Wednesday, November 16, 2011

Magical realism and Dybek

Chicago short story writer and poet Stuart Dybek on the sensibility in his writing which feels European or could be Latin American or could just be magical realism.... 

Dybek: I shy away from a term like magical realism because it somehow implies to me that I read Marquez and decided, well, I'll take some of these supernatural elements and graft them on to what I've been working with. And in my case anyhow that is not the way it came about at all. It came about more out of a feeling like this: 

You're walking down a street, Twenty-Fifth Street say, and right on the corner there's a candy store and a bunch of kids are coming out of it. They're arguing about candy, calling each other sonofabitches. On the other side of the street there's a tavern. You can hear the jukebox music, and you see someone sneaking in for an early drink. Coming towards you is someone eating a bismarck, dripping jelly on their shirt, and there's a whole bunch of cars, guys cruising up and down, gunning their engines. A truck is going by, loaded with something that's making a clanking sound. And then there's a church. In it, a bunch of old ladies are saying the rosary in Polish--or in some language that you think might be Polish, you can't exactly figure out what it is--and there's this smell in that church that smells like something out of the fifteenth century. You look up. It's Lent. There are these crazy statues standing there with their eyes bulging with all kinds of weird visions, except now they've got purple shrouds over their heads. That jump from walking off that street and into that church and then back out again, I think, has made my style the way it is. After that, you read Kafka and you say, "Oh my God! Of course, I understand this." Or I read Ed Hirsch's poem about his grandmother's Murphy bed, that when she folds it back into the wall it's like putting away the night. I see that if I'm writing about my grandmother, who really believed that the dead came back and needed to nibble breadcrumbs off her table, then maybe instead of saying, "My grandmother thought so and so," I could have a dead person, in the middle of the story, sitting at her kitchen table.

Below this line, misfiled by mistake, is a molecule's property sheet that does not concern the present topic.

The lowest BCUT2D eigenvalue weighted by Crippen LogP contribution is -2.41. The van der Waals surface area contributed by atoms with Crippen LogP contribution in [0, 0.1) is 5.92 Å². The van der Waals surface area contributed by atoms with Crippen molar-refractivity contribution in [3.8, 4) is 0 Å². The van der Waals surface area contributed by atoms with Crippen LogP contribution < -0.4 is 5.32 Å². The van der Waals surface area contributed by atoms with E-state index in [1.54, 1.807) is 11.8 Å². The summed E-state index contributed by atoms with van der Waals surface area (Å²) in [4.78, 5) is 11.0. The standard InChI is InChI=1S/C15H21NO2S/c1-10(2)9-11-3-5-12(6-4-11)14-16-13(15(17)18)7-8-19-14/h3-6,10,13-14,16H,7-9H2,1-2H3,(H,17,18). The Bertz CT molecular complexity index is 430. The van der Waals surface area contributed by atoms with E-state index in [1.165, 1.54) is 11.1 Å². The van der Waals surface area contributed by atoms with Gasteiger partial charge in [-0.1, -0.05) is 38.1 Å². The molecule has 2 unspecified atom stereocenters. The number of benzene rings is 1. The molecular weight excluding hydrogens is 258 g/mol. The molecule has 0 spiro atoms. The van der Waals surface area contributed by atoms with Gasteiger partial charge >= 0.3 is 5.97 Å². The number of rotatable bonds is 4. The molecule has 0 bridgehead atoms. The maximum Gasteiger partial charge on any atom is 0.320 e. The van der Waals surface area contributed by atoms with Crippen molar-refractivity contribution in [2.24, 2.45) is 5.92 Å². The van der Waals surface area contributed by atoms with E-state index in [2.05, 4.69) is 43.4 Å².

From an interview on Artful Dodge - more here. Stuart Dybek is the author of a particularly wonderful short story called Pet Milk that is a set text for the students I tutor at Massey. Every year I get more out of it, and this year a student wrote a great essay on Pet Milk complete with a link to this interview. What a find! 

I am a big fan of magical realism in fiction and Dybek's explanation is as good a reason as I can think of for why... 

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